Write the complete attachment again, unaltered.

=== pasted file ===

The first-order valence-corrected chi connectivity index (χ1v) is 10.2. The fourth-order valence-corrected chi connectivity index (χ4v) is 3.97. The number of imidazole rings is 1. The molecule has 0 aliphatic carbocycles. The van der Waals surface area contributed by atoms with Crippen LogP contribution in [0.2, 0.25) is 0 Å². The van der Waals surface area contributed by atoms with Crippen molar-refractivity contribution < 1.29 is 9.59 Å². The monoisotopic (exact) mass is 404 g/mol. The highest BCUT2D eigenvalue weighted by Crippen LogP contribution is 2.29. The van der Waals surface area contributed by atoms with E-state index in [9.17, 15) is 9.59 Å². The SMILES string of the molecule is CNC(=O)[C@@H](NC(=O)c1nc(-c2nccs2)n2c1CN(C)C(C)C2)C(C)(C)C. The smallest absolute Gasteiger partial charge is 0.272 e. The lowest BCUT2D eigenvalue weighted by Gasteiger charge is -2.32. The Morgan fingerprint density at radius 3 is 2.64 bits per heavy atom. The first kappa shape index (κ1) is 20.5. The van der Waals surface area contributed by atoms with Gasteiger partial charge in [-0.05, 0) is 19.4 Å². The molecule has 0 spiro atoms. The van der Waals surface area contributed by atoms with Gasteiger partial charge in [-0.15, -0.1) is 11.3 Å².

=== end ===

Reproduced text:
The first-order valence-corrected chi connectivity index (χ1v) is 10.2. The fourth-order valence-corrected chi connectivity index (χ4v) is 3.97. The number of imidazole rings is 1. The molecule has 0 aliphatic carbocycles. The van der Waals surface area contributed by atoms with Crippen LogP contribution in [0.2, 0.25) is 0 Å². The van der Waals surface area contributed by atoms with Crippen molar-refractivity contribution < 1.29 is 9.59 Å². The monoisotopic (exact) mass is 404 g/mol. The highest BCUT2D eigenvalue weighted by Crippen LogP contribution is 2.29. The van der Waals surface area contributed by atoms with E-state index in [9.17, 15) is 9.59 Å². The SMILES string of the molecule is CNC(=O)[C@@H](NC(=O)c1nc(-c2nccs2)n2c1CN(C)C(C)C2)C(C)(C)C. The smallest absolute Gasteiger partial charge is 0.272 e. The lowest BCUT2D eigenvalue weighted by Gasteiger charge is -2.32. The Morgan fingerprint density at radius 3 is 2.64 bits per heavy atom. The first kappa shape index (κ1) is 20.5. The van der Waals surface area contributed by atoms with Gasteiger partial charge in [-0.05, 0) is 19.4 Å². The molecule has 0 spiro atoms. The van der Waals surface area contributed by atoms with Gasteiger partial charge in [-0.15, -0.1) is 11.3 Å².